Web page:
About Paradigm Gallery 

Established February 2010 in Philadelphia, Paradigm Gallery began as a project between co-founders and curators, Jason Chen and Sara McCorriston, as a space to create and collect in a welcoming gallery setting. Now open 10 years, Paradigm Gallery is globally recognized and known as a tastemaker within their greater Philadelphia arts community. As the gallery grows, it maintains its original mission to keep art accessible. Through monthly donations, free public art installations and initiatives like Insider Picks, Paradigm Gallery, continues to be a champion of small businesses and emerging artists. 

Location: 

746 S 4th St 

Philadelphia, PA 19147 

Media Contact: 

Lainya Magaña, A&O PR 

347 395 4155 

lainya@aopublic.com

Thank you to Madison Fishman for the content of this post.

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Virtual

Getty Research Institute and Philadelphia Museum of Art Announce Two-Part Virtual Event

Getty Research Institute and Philadelphia Museum of Art Announce Two-Part Virtual Event Spotlighting the Iconic Arensberg Collection and Legendary Couple Who Created It

LOS ANGELES and PHILADELPHIA— The Getty Research Institute and the Philadelphia Museum of Art are pleased to announce a two-part virtual event exploring the display of one of the most important private collections in the United States of avant-garde and pre-Columbian art.

During the first half of the twentieth century, Louise and Walter Arensberg carved out a unique place in the history of collecting. No one before them had made such audacious connections between modern painting, Renaissance literature, and pre-Columbian sculpture; and few, if any, used collecting more forcefully as a medium for artistic creation and intellectual exploration.

Much has been made of the significance of how the Arensbergs’ collection took shape in their Manhattan apartment following the Armory Show in 1913 and of their influential role as patrons in the New York Dada circle. Until now, less has been understood about how their collection expanded and changed in character after their move to Los Angeles in 1921, particularly after they purchased their Hollywood home and turned it into a house museum and research institute. For the next three decades, prior to the establishment of a public modern art museum in the region, the Arensbergs put the European avant-garde, the English Renaissance, and Mesoamerican civilizations into dialogue in dense and playful displays that shocked and inspired visitors—including some of the period’s leading artists, writers, and curators. In 1950, the couple gifted their collection of avant-garde and Pre-Columbian art to the Philadelphia Museum of Art. When Louise and Walter died in 1953 and 1954, respectively, their rare books, manuscripts and personal papers were gifted to California’s Francis Bacon Library (now housed at the Huntington Library).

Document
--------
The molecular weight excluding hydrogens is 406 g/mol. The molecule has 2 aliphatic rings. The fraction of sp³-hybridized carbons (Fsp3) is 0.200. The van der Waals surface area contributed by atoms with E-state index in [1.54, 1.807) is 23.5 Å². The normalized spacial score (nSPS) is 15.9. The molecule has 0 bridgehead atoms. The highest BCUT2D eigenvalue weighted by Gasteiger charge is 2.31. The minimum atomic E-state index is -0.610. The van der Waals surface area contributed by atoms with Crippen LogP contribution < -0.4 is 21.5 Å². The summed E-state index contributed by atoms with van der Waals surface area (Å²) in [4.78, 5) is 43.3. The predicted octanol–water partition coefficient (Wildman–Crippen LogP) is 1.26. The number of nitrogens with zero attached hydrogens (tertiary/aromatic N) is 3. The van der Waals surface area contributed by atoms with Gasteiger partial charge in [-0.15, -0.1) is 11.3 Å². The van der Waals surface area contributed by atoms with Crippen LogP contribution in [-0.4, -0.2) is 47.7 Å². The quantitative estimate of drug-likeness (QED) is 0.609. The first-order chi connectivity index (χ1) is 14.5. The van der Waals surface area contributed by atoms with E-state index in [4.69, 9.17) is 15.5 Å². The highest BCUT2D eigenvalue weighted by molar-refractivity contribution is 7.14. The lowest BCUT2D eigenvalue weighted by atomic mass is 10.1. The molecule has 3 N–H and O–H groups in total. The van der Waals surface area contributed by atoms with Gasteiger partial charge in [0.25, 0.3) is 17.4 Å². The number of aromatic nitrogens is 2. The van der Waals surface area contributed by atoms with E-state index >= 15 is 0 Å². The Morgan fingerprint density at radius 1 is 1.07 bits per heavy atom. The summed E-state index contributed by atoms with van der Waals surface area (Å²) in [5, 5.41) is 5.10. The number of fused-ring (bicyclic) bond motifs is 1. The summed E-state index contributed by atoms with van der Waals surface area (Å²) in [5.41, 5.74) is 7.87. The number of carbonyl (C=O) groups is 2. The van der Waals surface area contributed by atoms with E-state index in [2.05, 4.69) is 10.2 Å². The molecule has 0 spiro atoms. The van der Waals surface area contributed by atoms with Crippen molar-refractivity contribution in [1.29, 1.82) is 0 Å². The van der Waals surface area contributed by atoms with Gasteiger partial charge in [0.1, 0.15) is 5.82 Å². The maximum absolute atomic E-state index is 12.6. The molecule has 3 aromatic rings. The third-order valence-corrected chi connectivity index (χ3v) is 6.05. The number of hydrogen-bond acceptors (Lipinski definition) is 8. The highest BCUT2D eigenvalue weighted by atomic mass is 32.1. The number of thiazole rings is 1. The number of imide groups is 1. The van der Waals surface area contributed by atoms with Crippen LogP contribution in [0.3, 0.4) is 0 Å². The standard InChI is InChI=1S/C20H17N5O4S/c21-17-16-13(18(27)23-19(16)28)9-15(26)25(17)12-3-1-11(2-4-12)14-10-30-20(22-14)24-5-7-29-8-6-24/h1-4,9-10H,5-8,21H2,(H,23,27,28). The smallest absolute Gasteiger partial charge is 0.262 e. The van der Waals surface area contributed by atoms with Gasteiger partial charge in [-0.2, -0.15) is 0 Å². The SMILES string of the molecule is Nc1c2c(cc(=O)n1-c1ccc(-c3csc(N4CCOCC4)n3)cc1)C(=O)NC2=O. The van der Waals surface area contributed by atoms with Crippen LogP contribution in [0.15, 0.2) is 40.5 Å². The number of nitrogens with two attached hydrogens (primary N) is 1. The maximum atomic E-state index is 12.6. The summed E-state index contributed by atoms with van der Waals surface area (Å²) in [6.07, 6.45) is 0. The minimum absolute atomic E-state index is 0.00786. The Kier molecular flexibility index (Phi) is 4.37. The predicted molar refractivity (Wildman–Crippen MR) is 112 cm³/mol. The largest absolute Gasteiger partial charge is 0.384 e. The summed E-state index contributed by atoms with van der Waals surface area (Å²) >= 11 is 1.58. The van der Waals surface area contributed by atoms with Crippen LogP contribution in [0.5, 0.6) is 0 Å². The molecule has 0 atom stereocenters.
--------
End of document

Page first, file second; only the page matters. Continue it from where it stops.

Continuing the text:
In this two-part event, Mark Nelson, William H. Sherman, and Ellen Hoobler, authors of the recently published book Hollywood Arensberg: Avant-Garde Collecting in Midcentury L.A. (Getty Research Institute), discuss and illuminate the Arenbergs’ fascinating collection.

Part I: The Arensbergs’ Hollywood House-Museum: Tuesday, December 15, 2020, 6:00–7:30 p.m. EST. Arcadia Library Lecture.

Matthew Affron, the Philip and Muriel Berman Curator of Modern Art at the Philadelphia Museum of Art, will moderate a lively discussion with the authors as they share how they mined archival materials, including at the Philadelphia Museum of Art, to uncover the unpublished history of the Arensberg collection on the West coast, and ultimately reconstruct how the works of art were displayed in their Hollywood home. Drawing from this new research, the discussion will also examine how this display reflected the collecting tastes and worldview of the Arensbergs.

Please visit Philadelphia Museum of Arts’ site to register in advance for this free online event: https://philamuseum.org/calendar/event/arensbergs-hollywood-house-museum

Part II: The Arensberg’s Collection: Space, Place, Time: Tuesday, March 9, 2021, 3:00–4:30 p.m. PST

In the second of two conversations, Mary Miller, director of the Getty Research Institute, and authors Mark Nelson, William H. Sherman, and Ellen Hoobler will explore how the context of the collection shaped how it was assembled, displayed, and interpreted.

Register in advance for this online event: https://getty.zoom.us/webinar/register/WN_gTiIjKdlS2qoVPl6jV6cQQ 

About the Participants

MATTHEW AFFRON is the Muriel and Philip Berman Curator of Modern Art at the Philadelphia Museum of Art.

ELLEN HOOBLER is the William B. Ziff, Jr., Associate Curator of Art of the Americas at the Walters Art Museum in Baltimore.

MARY MILLER is the director of the Getty Research Institute.

MARK NELSON is an author, design director, and partner at the book design firm McCall Associates in New York.